The EU held a Pakistan Summit recently, and more or less this is what came out of it.
I offered some pieces of advice to the EU in advance - see below - at the request of the Atlantic Community think tank. They asked a lot of experts, people with whom I very much like being mentioned together. What I said did not really make it into the initial summary of the survey results, but this will not ruin my pleasure :)
So, in three brief points.
1. Do not look at Pakistan policy in isolation.
Having come to the understanding that challenges in Afghanistan can only be handled in a regional approach, one should not forget that our important interests in Afghanistan can only be achieved and protected if our Pakistan policy contributes to furthering our aims there.
2. Afghanistan policy can contribute to furthering aims in Pakistan, too.
Pakistan faces a severe challenge by the Pakistani Taliban movement, and by other militant organisations across the country. To convince all key actors in Pakistan to definitively abandon endeavours to use these organisations for strategic purposes at any point in the future, one has to show strong commitment to defeat Islamist militancy on the other side of the Afghan-Pakistani border. EU countries cannot afford to show wavering in their commitment in Afghanistan, as that undermines our goals in both Afghanistan and Pakistan.
3. Delink aid to Pakistan from counter-terrorism.
Aid to Pakistan is necessary. Yet it should be delinked, as much as possible, from counter-terrorism. Paradoxically, its contribution to stability would only grow as a result. A perception that it is given in order to help Pakistan deal with terrorism, or to make Pakistan deal with terrorism, is to be avoided, as much as possible. Pakistan can deal with the issues related to terrorism the most effectively if its society and its political elite mobilise against it, but they have to do so largely by themselves. Avoiding the semblance of indirectly paying for kills and captures through aid could enhance the political appeal of the EU, and it would also help to avoid providing a perverse incentive in the Pakistani setting, with regards to tackling militancy. It is also likely that such, more normal aid activity, albeit with a clearly declared and demonstrated commitment to provide aid in the long run, would be more productive, even as aid per se.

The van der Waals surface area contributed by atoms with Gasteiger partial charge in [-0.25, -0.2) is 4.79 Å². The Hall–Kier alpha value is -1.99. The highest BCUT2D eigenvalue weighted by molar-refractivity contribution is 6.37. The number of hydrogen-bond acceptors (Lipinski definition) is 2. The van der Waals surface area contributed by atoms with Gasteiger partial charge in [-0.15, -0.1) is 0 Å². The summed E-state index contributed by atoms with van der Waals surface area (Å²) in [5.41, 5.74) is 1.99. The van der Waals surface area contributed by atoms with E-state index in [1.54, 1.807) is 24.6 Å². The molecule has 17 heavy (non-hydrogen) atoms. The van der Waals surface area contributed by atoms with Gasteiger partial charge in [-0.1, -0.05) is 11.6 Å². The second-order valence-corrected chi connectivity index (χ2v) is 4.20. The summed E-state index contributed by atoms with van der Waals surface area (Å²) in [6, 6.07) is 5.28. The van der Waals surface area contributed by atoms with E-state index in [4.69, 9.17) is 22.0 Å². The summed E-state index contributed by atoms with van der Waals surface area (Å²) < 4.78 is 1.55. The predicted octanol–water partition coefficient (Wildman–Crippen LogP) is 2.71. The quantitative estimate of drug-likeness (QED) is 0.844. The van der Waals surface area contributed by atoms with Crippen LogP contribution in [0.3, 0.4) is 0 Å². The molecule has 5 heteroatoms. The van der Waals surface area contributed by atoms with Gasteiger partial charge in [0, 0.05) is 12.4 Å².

Meanwhile, everyone from Oxfam to Richard Holbrooke is talking about how the EU does not really pay up yet when it comes to the humanitarian crisis, i.e. the refugees from Bajaur, Malakand and elsewhere. That is what I would add now to all you see here, above. Of course, the handling of this crisis should also include reconstruction in areas that were devastated in the military operations in Swat, and that is definitely something the EU should meaningfully aid.